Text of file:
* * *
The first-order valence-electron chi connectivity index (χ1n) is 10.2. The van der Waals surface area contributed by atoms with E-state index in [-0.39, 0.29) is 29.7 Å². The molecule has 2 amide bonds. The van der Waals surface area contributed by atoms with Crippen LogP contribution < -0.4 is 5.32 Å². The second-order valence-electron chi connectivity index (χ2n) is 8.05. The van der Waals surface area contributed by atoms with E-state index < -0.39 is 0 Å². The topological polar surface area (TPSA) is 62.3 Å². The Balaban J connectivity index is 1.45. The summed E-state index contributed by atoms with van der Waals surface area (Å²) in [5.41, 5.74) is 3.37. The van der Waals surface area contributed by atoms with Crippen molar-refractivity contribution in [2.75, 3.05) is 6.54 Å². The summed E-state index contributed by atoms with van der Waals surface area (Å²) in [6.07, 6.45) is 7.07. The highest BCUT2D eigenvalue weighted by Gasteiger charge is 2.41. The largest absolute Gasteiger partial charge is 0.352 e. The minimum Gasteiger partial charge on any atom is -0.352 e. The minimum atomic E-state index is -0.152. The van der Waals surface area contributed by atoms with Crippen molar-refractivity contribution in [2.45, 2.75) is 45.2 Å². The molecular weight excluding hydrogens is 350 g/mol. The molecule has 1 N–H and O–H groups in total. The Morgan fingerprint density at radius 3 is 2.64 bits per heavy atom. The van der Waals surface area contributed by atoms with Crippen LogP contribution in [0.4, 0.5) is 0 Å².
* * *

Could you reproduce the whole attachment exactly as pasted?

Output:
The first-order valence-electron chi connectivity index (χ1n) is 10.2. The van der Waals surface area contributed by atoms with E-state index in [-0.39, 0.29) is 29.7 Å². The molecule has 2 amide bonds. The van der Waals surface area contributed by atoms with Crippen LogP contribution < -0.4 is 5.32 Å². The second-order valence-electron chi connectivity index (χ2n) is 8.05. The van der Waals surface area contributed by atoms with E-state index < -0.39 is 0 Å². The topological polar surface area (TPSA) is 62.3 Å². The Balaban J connectivity index is 1.45. The summed E-state index contributed by atoms with van der Waals surface area (Å²) in [5.41, 5.74) is 3.37. The van der Waals surface area contributed by atoms with Crippen molar-refractivity contribution in [2.75, 3.05) is 6.54 Å². The summed E-state index contributed by atoms with van der Waals surface area (Å²) in [6.07, 6.45) is 7.07. The highest BCUT2D eigenvalue weighted by Gasteiger charge is 2.41. The largest absolute Gasteiger partial charge is 0.352 e. The minimum Gasteiger partial charge on any atom is -0.352 e. The minimum atomic E-state index is -0.152. The van der Waals surface area contributed by atoms with Crippen molar-refractivity contribution in [2.45, 2.75) is 45.2 Å². The molecular weight excluding hydrogens is 350 g/mol. The molecule has 1 N–H and O–H groups in total. The Morgan fingerprint density at radius 3 is 2.64 bits per heavy atom. The van der Waals surface area contributed by atoms with Crippen LogP contribution in [0.4, 0.5) is 0 Å².